Helping children in poverty around the world through research and fundraising in DC
When Kate Englund, AM '11, returned to Ethiopia in summer 2010, she had the opportunity to combine what she learned in her School of Social Service Administration first-year field placement with her love for the African continent.
A grant from the International Social Welfare Group (ISW) made Kate's 2010 trip to Africa possible. The ISW at SSA is a student-run organization that promotes discussion on how social work can respond to international social justice issues.
The trip was the fifth she has made to Africa and her second to Ethiopia. During her ten weeks there, Kate worked with four foster care homes through the Gladney Center for Adoption. Her first-year SSA clinical placement was with the adoption unit at Catholic Charities of the Archdiocese of Chicago. Since Ethiopia now sends more children to the United States for adoption each year than any other country other than China, her knowledge of U.S. adoptions was a significant asset.
"I was able to advocate for the developmental needs of children to ensure they were being listened to and thriving while in temporary foster care settings," said Kate. "My role was to help with the transition from orphanages to foster care to adoption. When the children come out of orphanages, they need more activities to stimulate them intellectually."
Kate chose to study at SSA because of the strength of its administration concentration and because of its location in Chicago. "SSA teaches us to be good advocates for people who do not have voices to bring their stories to the realm of policy-making and program development. While we are all passionate about different issues, we have a common goal to advance social justice by helping people realize their human rights," she said.
"The true test of the effectiveness of a macro-level policy is how it is experienced in the daily lives of the poor. SSA helps us learn to evaluate how the policies and program we implement are affecting society's most vulnerable people."
Her second-year SSA placement again focuses on children. She is working with the Immigrant Child Advocacy Project on advocacy for unaccompanied minors. "Some of these children are eligible for asylum. I talk with them to learn their stories. Based on the evidence we uncover we can help their case with immigration."
As an undergraduate student at Boston College, Kate was part of a study-abroad program in Mali, where she worked in gender studies and did an independent study project on the causes of orphanhood there, noting, "I spent a lot of time at three different orphanages, examining the cultural issues that prevented children from being adopted within their home country."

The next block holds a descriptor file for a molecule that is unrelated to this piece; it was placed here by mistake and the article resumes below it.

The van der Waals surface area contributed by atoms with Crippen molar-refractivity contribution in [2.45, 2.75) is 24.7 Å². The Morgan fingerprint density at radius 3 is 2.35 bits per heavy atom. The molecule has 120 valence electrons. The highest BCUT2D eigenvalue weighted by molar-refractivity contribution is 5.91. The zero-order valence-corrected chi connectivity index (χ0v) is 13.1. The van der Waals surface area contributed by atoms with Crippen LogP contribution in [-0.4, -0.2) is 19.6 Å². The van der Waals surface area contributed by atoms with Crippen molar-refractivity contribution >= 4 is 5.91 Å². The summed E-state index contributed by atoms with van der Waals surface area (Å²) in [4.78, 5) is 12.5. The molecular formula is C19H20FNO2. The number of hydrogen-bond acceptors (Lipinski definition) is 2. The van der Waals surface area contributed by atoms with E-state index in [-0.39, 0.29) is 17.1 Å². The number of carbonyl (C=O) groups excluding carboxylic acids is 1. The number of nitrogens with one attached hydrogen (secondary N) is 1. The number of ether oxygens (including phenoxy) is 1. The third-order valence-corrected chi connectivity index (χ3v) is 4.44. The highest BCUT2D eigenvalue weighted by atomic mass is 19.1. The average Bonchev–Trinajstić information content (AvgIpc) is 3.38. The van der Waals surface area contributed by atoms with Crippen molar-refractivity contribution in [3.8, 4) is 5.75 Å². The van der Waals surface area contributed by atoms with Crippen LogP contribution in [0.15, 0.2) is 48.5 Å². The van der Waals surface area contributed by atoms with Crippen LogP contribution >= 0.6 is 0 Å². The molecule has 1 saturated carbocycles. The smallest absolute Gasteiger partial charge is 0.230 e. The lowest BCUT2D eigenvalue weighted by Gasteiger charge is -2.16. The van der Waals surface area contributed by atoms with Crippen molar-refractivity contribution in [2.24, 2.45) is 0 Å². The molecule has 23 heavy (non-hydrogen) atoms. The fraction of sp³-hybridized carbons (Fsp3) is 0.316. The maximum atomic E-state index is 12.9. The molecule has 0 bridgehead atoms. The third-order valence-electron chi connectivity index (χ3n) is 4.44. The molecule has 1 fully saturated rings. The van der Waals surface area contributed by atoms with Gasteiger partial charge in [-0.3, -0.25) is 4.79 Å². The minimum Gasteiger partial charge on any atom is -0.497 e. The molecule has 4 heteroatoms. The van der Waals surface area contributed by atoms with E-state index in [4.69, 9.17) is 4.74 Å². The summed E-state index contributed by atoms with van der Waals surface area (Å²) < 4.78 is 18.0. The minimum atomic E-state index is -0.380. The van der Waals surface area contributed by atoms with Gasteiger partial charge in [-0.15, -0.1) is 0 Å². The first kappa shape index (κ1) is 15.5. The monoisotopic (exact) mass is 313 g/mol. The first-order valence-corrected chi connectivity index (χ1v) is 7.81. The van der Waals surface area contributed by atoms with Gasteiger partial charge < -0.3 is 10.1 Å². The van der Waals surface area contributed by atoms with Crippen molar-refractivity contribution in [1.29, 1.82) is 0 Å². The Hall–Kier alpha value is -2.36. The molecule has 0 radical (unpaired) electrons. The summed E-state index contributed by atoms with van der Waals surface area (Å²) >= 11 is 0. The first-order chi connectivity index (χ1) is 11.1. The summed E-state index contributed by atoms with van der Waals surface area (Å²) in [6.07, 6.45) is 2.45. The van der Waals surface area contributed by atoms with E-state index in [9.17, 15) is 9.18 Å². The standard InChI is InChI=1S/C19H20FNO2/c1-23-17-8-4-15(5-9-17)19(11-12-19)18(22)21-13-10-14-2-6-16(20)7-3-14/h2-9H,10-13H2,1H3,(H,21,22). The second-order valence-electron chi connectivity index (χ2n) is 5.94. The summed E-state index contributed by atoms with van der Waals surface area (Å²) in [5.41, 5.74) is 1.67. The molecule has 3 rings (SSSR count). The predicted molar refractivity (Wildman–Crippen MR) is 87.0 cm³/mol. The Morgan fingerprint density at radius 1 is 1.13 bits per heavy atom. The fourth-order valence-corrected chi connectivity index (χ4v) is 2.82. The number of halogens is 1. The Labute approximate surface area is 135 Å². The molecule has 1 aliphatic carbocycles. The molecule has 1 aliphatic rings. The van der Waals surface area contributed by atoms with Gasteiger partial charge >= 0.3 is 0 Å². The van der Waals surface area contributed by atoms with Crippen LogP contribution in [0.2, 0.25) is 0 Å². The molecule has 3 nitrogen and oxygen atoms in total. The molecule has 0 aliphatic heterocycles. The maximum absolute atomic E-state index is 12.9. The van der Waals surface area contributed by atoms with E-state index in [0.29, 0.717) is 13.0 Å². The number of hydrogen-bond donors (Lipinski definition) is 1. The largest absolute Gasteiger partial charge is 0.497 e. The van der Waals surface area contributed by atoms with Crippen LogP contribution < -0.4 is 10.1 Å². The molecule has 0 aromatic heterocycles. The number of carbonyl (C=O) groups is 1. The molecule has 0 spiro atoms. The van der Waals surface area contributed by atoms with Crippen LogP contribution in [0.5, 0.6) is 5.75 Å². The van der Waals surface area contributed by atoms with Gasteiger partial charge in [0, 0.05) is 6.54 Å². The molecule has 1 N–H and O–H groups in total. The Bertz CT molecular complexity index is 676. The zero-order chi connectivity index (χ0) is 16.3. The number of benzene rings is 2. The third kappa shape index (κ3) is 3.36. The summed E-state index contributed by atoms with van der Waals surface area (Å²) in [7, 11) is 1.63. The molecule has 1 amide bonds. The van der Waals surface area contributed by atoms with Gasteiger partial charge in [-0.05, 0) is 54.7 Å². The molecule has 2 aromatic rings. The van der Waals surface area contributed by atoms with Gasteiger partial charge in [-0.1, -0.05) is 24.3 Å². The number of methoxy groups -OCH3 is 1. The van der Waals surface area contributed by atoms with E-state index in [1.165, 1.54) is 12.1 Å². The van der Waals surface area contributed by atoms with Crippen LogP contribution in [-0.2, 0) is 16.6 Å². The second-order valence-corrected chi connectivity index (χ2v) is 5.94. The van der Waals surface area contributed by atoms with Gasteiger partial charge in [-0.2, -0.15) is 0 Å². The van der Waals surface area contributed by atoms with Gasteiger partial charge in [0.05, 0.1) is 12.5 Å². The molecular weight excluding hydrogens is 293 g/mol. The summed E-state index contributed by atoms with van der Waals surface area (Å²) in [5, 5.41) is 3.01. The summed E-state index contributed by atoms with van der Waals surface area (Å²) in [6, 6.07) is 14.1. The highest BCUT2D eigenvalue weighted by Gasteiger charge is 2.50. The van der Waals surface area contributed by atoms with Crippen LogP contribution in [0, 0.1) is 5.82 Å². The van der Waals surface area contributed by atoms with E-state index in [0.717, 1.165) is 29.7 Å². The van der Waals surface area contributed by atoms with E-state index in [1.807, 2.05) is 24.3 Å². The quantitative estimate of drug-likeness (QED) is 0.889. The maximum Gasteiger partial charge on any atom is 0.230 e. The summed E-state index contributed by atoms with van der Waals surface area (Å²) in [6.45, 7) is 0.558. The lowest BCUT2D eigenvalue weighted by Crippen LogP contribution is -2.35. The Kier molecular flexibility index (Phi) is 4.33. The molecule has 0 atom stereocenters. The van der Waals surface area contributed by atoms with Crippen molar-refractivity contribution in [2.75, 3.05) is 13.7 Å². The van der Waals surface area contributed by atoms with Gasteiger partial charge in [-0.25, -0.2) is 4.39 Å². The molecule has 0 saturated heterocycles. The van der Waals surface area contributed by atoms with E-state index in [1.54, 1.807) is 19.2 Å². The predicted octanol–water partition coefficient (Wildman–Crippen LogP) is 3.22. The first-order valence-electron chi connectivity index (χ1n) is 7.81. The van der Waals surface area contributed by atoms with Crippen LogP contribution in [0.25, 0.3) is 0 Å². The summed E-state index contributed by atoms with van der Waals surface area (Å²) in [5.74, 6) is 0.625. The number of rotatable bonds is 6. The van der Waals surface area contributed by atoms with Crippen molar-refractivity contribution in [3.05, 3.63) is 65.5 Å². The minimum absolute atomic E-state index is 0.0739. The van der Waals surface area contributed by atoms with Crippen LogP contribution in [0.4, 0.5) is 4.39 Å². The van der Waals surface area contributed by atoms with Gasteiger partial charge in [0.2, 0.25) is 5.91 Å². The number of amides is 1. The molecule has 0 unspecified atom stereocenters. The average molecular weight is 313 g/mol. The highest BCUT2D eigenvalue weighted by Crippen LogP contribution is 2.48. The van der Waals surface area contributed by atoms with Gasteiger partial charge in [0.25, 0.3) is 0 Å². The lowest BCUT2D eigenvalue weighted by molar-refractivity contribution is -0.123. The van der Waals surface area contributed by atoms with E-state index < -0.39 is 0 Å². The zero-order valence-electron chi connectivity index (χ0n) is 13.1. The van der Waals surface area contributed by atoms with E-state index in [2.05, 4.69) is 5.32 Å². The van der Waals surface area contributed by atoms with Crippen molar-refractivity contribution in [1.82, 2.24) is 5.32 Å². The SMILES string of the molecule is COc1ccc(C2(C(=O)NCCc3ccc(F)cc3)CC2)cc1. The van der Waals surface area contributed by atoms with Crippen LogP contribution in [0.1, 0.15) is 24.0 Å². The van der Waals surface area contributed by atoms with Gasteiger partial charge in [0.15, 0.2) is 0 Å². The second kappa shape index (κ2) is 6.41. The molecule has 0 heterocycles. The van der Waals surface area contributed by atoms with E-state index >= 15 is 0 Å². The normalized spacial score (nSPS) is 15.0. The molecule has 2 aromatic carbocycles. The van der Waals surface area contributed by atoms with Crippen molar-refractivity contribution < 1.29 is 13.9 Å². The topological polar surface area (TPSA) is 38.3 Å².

After earning her degree in Human Development, Englund returned to Africa. In 2008 she spent four months in Ethiopia under a Samaritan's Purse International Relief internship, overseeing flood relief efforts and dispatching supplies, and in 2009 she went to the Congo on a work assignment for that organization, managing logistics and field financing.
During that trip she met Gabriel, an 11-year-old boy who had a heart defect that was interfering with his ability to lead a normal life. Throughout her first year at SSA, Kate did fundraising through benefits in Chicago and in her hometown of Portland, Ore., to pay for surgery and discovered that India offered the best options for surgery. When her grant project was completed, she accompanied Gabriel and his father to India where a successful procedure repaired the hole in the boy's heart. "Now Gabriel can look forward to a fulfilling life," she said.
In Spring 2010 Kate took part in SSA's Washington Week, a networking opportunity for alums and students. "It was encouraging to hear from so many SSA alums in non-profit and government positions. This is such a diverse degree that it is exciting to see the large number of possibilities."
Kate hopes to find a position based in that city. "Long-term I would like to be back in Africa, possibly with an organization such as UNICEF or the U.S. State Department, working with child welfare systems to create more sustainable solutions for the continent's orphans. I don't think a child should be put up for adoption because of poverty. We need to do more to help families."
Although Washington Week and her field placements are important components of her SSA experience, Kate also gives high marks to her teachers, including Assistant Professor Alida Bouris, her cohort's Direct Practice professor for two quarters; Associate Professor Yoonsoun Choi's class, Immigrant Families and Adolescents; and Hermon Dunlop Smith Professor Melissa Roderick for making data analysis both exciting and relevant.
For the current academic year, Kate is preparing a report-back presentation to the ISW on her experiences this past summer. She is also helping to lead the organization this year as head of its fund-raising activities. "It's important to me to give back. I want to make sure that another first-year can participate this summer."